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'Whooping cough' claims a newborn in Snohomish County
SNOHOMISH COUNTY — Snohomish Health District reports the death on Aug. 16, of a newborn child from pertussis, or “whooping cough.” The Snohomish County infant’s illness brings to the number of confirmed cases to 52 reported in Snohomish County so far in 2011. The Health District reported a total of 25 confirmed cases of the illness for all of 2010.
“Our hearts go out to the family of this baby,” said Dr. Gary Goldbaum, Health Officer and Director of Snohomish Health District. “The tragic loss of this little one’s life saddens us all.”
“It’s important to surround infants with a protective “cocoon” of immunity because a newborn is too young to be vaccinated,” said Dr. Goldbaum. ““If you or your children have been coughing for more than two weeks please call your health care provider and discuss whether you and your family should be seen and tested for whooping cough.”
Small children and infants are especially at risk of illness. The Advisory Committee on Immunization Practices at the US Centers for Disease Prevention and Control recently recommended fully immunizing women against pertussis during their pregnancies in lieu of waiting to vaccinate post partum.
The initial symptoms of pertussis appear as an ordinary cold, with runny nose, sneezing, and a mild cough. It progresses within two weeks and can persist for months to include severe coughing in fits or spasms followed by a whooping sound, and vomiting. Listen to the sounds of whooping cough here: www.whoopingcough.net/symptoms.htm.
Of the confirmed cases thus far in 2011, 8 were infants younger than 1 year old; 8 were young children age 1-5; 19 were age 6-17; and 17 were adults. The cases occurred throughout the county. No schools have been closed for pertussis outbreaks.
Between 2006 and 2010, the number of reported cases in Snohomish County ranged between 21 (2006) and 47 (2008). In recent years, the rate of pertussis illness in the county was greatest in 2003, with 95 cases reported at a rate of 14.9/100,000 population. The lowest was in 2006, with 21 cases reported at a rate of 3.1/100,000. According to the CDC, 8,000 to 25,000 cases of pertussis are reported each year.
Immunization. The best way to prevent whooping cough is to get vaccinated. DTaP (diphtheria/tetanus/acellular pertussis) vaccine is administered at 2, 4, and 6 months of age, 12-18 months of age, plus 1 dose after age 4 years for a total of five doses. A Tdap (tetanus/diphtheria/acellular pertussis) shot for teens ages 11-18 years is routinely recommended. Adults age 19 and older should also be vaccinated with Tdap to supplement immunity that wanes over the years. Pregnant women and adults who have contact with pregnant women or infants under 12 months of age are especially urged to get a single dose of the Tdap booster. This includes parents, family members, child care workers, health care workers, and any others who haven’t received this vaccine.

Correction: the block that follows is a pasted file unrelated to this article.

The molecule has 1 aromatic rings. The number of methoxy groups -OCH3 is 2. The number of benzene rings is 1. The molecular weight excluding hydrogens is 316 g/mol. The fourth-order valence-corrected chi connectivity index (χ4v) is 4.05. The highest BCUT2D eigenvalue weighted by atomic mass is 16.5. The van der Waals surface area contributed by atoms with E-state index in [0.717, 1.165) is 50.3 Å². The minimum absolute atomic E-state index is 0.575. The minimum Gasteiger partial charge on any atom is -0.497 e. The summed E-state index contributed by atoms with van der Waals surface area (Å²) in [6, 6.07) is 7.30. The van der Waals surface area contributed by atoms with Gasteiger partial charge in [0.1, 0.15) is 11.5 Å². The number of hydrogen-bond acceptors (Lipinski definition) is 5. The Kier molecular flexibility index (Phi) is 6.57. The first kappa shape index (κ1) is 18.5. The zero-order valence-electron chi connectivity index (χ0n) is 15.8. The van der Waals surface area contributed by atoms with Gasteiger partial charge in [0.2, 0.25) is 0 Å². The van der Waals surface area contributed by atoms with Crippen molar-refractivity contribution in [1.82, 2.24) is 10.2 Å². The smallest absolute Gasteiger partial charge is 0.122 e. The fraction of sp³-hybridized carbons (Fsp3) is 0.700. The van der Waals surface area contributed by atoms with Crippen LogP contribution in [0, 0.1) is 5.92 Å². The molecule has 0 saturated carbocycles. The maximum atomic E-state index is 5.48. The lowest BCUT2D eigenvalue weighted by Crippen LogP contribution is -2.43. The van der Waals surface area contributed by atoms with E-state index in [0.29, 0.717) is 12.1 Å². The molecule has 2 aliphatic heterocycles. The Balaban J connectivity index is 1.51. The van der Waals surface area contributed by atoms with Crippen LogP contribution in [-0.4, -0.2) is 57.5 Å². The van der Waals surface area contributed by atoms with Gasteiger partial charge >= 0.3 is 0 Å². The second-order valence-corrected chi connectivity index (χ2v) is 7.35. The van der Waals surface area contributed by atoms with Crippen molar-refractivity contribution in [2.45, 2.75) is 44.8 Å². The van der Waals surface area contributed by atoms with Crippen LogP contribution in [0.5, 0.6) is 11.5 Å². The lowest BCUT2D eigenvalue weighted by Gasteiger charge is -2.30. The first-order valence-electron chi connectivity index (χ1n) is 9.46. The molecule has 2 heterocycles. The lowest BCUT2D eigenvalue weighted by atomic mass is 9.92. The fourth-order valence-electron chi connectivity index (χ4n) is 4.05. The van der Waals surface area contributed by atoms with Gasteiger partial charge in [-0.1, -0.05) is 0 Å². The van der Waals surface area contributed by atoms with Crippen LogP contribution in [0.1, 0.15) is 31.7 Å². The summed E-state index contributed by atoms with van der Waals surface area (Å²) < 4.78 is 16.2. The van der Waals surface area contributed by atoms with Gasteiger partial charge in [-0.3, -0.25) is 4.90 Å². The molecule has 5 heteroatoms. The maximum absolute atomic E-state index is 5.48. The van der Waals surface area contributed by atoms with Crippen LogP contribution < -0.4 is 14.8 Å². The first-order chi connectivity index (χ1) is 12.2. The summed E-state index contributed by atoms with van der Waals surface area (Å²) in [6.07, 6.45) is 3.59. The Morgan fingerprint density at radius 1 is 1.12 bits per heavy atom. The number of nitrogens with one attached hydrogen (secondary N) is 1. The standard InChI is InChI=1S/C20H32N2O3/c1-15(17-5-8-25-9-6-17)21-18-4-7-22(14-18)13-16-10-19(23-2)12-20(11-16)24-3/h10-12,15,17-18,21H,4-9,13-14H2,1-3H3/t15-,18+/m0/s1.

Find additional information about pertussis at www.cdc.gov and www.snohd.org.
New immunization law for entry into schools and child care centers A new state law took effect on July 22 that changes the process to get an immunization exemption for entry into schools and child care facilities. The new law requires a licensed health care provider to sign the Certificate of Exemption for a parent or guardian to exempt their child from the immunization requirements. The signature verifies that the provider gave the parent or guardian information about the benefits and risks of immunization. A parent or guardian can also turn in a signed letter from a health care provider stating the same information. It only applies to exemptions requested after this date. A health care provider doesn’t need to sign the form for parents or guardians who demonstrate membership in a church or religious group that does not allow a health care provider to provide medical treatment or vaccines to a child. For more information about the new immunization exemption requirements go towww.doh.wa.gov/cfh/immunize/schools/exemption-info.htm.